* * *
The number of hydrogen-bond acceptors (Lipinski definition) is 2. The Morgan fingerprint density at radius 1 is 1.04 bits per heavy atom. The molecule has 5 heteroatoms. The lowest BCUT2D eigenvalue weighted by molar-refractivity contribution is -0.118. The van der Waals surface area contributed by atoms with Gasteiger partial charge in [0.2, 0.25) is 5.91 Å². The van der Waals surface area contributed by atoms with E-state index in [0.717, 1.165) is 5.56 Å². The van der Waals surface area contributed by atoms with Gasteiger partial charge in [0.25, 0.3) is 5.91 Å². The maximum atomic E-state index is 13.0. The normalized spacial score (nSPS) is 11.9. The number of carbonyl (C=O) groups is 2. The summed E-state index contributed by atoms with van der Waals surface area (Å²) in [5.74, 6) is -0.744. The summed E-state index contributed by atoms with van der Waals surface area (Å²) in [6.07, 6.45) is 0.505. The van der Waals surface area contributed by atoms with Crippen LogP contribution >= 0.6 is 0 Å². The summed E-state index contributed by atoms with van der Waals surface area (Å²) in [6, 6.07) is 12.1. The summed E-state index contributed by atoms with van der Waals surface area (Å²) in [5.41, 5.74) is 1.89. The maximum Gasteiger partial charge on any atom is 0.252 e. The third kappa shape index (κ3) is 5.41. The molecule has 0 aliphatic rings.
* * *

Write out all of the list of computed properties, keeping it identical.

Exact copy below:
The number of hydrogen-bond acceptors (Lipinski definition) is 2. The Morgan fingerprint density at radius 1 is 1.04 bits per heavy atom. The molecule has 5 heteroatoms. The lowest BCUT2D eigenvalue weighted by molar-refractivity contribution is -0.118. The van der Waals surface area contributed by atoms with Gasteiger partial charge in [0.2, 0.25) is 5.91 Å². The van der Waals surface area contributed by atoms with E-state index in [0.717, 1.165) is 5.56 Å². The van der Waals surface area contributed by atoms with Gasteiger partial charge in [0.25, 0.3) is 5.91 Å². The maximum atomic E-state index is 13.0. The normalized spacial score (nSPS) is 11.9. The number of carbonyl (C=O) groups is 2. The summed E-state index contributed by atoms with van der Waals surface area (Å²) in [5.74, 6) is -0.744. The summed E-state index contributed by atoms with van der Waals surface area (Å²) in [6.07, 6.45) is 0.505. The van der Waals surface area contributed by atoms with Crippen LogP contribution >= 0.6 is 0 Å². The summed E-state index contributed by atoms with van der Waals surface area (Å²) in [6, 6.07) is 12.1. The summed E-state index contributed by atoms with van der Waals surface area (Å²) in [5.41, 5.74) is 1.89. The maximum Gasteiger partial charge on any atom is 0.252 e. The third kappa shape index (κ3) is 5.41. The molecule has 0 aliphatic rings.